10 research outputs found

    Electrospun Microfibrous Membranes Based on PIM-1/POSS with High Oil Wettability for Separation of Oil–Water Mixtures and Cleanup of Oil Soluble Contaminants

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    A series of PIM-1/POSS microfibrous membranes were fabricated by electrospinning technology. The addition of POSS particles could greatly enhance the hydrophobicity, and a superhydrophobic–superoleophilic membrane was obtained as the POSS concentration increased to 40 wt %. The scanning electron microscopy images indicate that the incorporation of POSS particles results in formations of hierarchical structures on the surface of the PIM-1/POSS fibers. Both the intrinsic hydrophobic nature of POSS and the increase in the fiber surface roughness led to the superhydrophobicity and superoleophilicity. The 40 wt % PIM-1/POSS fibrous membrane could not only separate a wide range of immiscible oil–water mixtures with efficiencies higher than 99.95% but also separate water-in-oil emulsions with efficiencies higher than 99.97%. Furthermore, because of the ultrahigh intrinsic microporosity of the PIM-1 polymer, the PIM-1 fibrous membrane exhibited the ability to adsorb a large amount of contaminants such as oil red O and solvent blue 35 from oils. Therefore, these membranes are multifunctional and can be applied to treating immiscible water–oil mixtures, water-in-oil emulsions, and cleanup of oil soluble contaminants

    Effects of Spinning Temperature on the Morphology and Performance of Poly(ether sulfone) Gas Separation Hollow Fiber Membranes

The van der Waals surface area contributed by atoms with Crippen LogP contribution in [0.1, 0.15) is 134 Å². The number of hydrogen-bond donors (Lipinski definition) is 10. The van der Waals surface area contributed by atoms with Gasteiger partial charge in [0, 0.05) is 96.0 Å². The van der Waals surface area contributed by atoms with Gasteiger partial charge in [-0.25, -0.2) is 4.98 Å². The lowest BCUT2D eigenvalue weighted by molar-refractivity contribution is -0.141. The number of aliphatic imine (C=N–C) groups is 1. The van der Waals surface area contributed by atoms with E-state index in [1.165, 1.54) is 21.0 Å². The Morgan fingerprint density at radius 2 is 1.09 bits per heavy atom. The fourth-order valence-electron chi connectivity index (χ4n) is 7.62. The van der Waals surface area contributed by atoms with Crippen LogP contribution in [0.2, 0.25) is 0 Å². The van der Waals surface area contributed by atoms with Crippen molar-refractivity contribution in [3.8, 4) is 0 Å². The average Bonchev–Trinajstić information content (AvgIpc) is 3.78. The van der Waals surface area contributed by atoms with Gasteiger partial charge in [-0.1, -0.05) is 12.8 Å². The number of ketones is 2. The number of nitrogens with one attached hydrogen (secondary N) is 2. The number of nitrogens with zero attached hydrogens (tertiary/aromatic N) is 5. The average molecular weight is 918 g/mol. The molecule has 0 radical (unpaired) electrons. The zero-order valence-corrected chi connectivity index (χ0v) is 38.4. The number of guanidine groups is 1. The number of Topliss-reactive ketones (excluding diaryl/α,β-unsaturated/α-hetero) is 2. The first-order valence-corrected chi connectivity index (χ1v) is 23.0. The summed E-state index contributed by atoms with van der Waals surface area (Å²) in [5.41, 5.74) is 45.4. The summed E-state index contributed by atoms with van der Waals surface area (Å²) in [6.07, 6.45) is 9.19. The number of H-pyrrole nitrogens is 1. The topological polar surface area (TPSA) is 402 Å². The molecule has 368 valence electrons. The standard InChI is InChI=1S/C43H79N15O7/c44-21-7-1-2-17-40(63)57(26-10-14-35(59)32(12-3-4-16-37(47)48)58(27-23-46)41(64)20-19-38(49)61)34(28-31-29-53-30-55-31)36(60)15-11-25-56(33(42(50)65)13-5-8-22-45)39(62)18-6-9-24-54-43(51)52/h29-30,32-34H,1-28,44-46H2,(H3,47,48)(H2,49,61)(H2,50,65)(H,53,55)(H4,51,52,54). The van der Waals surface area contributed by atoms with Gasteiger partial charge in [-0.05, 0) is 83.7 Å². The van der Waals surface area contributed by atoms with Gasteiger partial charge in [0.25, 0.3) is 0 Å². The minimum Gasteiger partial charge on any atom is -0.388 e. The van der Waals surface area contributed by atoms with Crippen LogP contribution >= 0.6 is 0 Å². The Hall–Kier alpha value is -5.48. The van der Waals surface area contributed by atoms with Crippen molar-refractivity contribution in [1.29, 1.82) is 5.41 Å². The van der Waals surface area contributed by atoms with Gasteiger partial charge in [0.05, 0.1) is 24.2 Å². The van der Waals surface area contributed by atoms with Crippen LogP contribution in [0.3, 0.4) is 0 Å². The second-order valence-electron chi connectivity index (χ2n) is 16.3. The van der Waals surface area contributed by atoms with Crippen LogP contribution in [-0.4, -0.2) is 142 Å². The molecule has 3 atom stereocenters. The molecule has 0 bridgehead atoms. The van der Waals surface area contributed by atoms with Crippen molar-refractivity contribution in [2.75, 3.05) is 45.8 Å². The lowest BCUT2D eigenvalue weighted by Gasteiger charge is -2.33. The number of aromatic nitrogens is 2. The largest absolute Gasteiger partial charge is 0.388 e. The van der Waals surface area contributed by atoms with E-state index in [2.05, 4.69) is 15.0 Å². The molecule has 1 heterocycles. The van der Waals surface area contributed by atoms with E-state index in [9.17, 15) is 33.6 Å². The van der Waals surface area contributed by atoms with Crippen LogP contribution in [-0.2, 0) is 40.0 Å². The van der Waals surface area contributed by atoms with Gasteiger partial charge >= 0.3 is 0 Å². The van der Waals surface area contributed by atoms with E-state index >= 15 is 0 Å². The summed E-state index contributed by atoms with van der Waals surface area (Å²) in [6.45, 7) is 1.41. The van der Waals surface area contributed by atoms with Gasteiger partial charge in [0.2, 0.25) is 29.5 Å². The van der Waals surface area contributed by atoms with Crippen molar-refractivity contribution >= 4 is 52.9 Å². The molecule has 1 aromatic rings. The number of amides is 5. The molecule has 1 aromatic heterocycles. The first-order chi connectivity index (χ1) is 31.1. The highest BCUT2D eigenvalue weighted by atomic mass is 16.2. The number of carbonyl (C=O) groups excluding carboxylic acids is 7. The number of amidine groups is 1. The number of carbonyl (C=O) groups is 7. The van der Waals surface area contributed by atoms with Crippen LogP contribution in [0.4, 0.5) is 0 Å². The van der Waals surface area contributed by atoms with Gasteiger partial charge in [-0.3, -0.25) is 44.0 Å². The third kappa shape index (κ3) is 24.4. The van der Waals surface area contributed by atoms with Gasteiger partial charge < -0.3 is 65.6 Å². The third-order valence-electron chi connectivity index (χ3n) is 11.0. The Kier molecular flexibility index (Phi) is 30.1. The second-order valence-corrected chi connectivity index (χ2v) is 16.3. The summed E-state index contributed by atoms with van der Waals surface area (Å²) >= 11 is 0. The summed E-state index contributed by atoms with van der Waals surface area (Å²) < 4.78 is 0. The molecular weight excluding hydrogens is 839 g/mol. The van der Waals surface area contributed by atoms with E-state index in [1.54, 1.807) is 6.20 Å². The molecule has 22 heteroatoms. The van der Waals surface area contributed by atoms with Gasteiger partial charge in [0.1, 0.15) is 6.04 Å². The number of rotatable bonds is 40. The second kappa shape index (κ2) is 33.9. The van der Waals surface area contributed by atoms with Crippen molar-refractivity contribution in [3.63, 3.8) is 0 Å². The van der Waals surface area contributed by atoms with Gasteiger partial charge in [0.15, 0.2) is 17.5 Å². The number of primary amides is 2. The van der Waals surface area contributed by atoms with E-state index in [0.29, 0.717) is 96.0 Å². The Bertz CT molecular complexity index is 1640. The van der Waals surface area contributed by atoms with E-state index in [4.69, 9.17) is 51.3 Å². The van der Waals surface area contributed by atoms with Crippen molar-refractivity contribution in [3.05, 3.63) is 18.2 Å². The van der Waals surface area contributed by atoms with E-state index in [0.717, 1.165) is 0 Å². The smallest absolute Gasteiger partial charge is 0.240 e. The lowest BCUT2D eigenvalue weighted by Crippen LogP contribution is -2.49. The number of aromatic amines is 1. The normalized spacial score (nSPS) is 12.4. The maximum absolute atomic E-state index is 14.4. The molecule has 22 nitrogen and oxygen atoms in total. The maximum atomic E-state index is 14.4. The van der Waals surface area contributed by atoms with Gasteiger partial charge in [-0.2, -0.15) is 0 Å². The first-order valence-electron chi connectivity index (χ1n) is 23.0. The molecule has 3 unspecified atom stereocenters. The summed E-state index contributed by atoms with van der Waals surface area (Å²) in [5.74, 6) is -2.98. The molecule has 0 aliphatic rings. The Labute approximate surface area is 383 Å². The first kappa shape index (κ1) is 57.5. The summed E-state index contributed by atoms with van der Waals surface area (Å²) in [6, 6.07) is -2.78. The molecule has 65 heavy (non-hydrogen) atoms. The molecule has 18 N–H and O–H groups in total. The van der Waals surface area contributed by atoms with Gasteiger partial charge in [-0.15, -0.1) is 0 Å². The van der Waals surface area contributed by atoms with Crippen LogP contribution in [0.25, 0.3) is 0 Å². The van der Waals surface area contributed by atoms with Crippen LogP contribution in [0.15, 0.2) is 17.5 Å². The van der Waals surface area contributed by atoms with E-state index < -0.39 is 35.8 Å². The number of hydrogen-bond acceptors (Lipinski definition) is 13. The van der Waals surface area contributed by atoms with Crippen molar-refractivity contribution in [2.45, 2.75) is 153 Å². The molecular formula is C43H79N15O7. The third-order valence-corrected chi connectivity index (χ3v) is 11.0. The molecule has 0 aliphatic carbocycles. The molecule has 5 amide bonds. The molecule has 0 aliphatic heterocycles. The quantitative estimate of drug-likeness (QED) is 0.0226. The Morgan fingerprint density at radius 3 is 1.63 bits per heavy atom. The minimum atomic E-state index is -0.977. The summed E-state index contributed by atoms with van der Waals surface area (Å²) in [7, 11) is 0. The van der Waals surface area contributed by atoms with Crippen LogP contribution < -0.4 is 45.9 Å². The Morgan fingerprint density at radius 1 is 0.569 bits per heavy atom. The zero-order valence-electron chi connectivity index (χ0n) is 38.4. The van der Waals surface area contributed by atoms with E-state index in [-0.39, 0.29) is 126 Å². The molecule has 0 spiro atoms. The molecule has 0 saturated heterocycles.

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    In this study, we demonstrated that poly­(ether sulfone) (PES) hollow fiber membranes with almost defect-free surfaces could be prepared at low PES concentrations if the hollow fibers were spun at low temperatures by dry-jet wet spinning. A series of hollow fiber membranes were spun at different coagulation batch temperatures (<i>T</i><sub>c</sub>) and dope solution temperatures (<i>T</i><sub>d</sub>). Effects of <i>T</i><sub>c</sub> and <i>T</i><sub>d</sub> on the membranes’ morphologies and gas separation performances were investigated. Membrane morphologies characterized by using a scanning electron microscope (SEM) showed that the skin layer thicknesses increased with the decreases in <i>T</i><sub>c</sub> and <i>T</i><sub>d</sub>. Moreover, mean surface pore sizes of the membranes, which were evaluated by using the gas permeation method, significantly decreased as <i>T</i><sub>c</sub> or <i>T</i><sub>d</sub> decreased. PES hollow fiber membranes spun at the lowest temperatures (<i>T</i><sub>c</sub> = 7 °C, <i>T</i><sub>d</sub> = 3 °C) showed O<sub>2</sub> and CO<sub>2</sub> permeances of 18.9 and 53.5 GPU, respectively. And selectivities of O<sub>2</sub>/N<sub>2</sub>, CO<sub>2</sub>/N<sub>2</sub>, and CO<sub>2</sub>/CH<sub>4</sub> gas pairs were 1.15, 3.26, and 1.24, respectively. After silicone coating, the selectivities increased to 7.24, 47.7, and 39.4, respectively, but O<sub>2</sub> and CO<sub>2</sub> permeances decreased to 4.85 and 31.9 GPU, respectively. To our best knowledge, the gas separation performance was the test among all PES hollow fiber membranes